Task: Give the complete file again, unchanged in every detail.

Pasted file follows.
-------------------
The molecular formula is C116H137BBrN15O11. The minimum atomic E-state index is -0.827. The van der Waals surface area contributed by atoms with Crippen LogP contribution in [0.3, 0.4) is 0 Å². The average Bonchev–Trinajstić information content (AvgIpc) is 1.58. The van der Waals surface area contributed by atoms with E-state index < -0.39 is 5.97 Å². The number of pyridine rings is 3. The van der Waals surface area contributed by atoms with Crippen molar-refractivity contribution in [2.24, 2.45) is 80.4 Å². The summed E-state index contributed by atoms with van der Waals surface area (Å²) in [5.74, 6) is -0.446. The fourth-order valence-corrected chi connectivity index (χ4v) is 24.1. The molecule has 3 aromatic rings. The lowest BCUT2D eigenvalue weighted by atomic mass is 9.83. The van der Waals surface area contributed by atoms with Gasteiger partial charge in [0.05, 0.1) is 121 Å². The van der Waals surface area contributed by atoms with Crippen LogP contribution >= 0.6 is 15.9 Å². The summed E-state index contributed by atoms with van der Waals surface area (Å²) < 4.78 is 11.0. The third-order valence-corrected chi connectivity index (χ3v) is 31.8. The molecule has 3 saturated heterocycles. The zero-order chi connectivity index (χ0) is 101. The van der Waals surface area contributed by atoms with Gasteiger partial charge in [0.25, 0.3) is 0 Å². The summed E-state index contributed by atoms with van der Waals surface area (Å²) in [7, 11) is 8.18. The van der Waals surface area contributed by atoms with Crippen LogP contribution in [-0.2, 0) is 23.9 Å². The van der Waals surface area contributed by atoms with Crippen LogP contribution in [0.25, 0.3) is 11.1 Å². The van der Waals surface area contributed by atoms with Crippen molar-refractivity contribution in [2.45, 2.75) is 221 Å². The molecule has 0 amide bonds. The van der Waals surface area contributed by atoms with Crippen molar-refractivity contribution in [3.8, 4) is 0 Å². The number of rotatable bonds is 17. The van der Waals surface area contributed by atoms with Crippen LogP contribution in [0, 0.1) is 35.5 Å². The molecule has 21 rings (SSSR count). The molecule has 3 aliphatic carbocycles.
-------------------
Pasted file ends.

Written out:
The molecular formula is C116H137BBrN15O11. The minimum atomic E-state index is -0.827. The van der Waals surface area contributed by atoms with Crippen LogP contribution in [0.3, 0.4) is 0 Å². The average Bonchev–Trinajstić information content (AvgIpc) is 1.58. The van der Waals surface area contributed by atoms with E-state index < -0.39 is 5.97 Å². The number of pyridine rings is 3. The van der Waals surface area contributed by atoms with Crippen molar-refractivity contribution in [2.24, 2.45) is 80.4 Å². The summed E-state index contributed by atoms with van der Waals surface area (Å²) in [5.74, 6) is -0.446. The fourth-order valence-corrected chi connectivity index (χ4v) is 24.1. The molecule has 3 aromatic rings. The lowest BCUT2D eigenvalue weighted by atomic mass is 9.83. The van der Waals surface area contributed by atoms with Gasteiger partial charge in [0.05, 0.1) is 121 Å². The van der Waals surface area contributed by atoms with Crippen LogP contribution >= 0.6 is 15.9 Å². The summed E-state index contributed by atoms with van der Waals surface area (Å²) < 4.78 is 11.0. The third-order valence-corrected chi connectivity index (χ3v) is 31.8. The molecule has 3 saturated heterocycles. The zero-order chi connectivity index (χ0) is 101. The van der Waals surface area contributed by atoms with Gasteiger partial charge in [0.25, 0.3) is 0 Å². The summed E-state index contributed by atoms with van der Waals surface area (Å²) in [7, 11) is 8.18. The van der Waals surface area contributed by atoms with Crippen LogP contribution in [-0.2, 0) is 23.9 Å². The van der Waals surface area contributed by atoms with Crippen LogP contribution in [0.25, 0.3) is 11.1 Å². The van der Waals surface area contributed by atoms with Crippen molar-refractivity contribution in [2.45, 2.75) is 221 Å². The molecule has 0 amide bonds. The van der Waals surface area contributed by atoms with Crippen molar-refractivity contribution in [3.8, 4) is 0 Å². The number of rotatable bonds is 17. The van der Waals surface area contributed by atoms with Crippen LogP contribution in [0, 0.1) is 35.5 Å². The molecule has 21 rings (SSSR count). The molecule has 3 aliphatic carbocycles.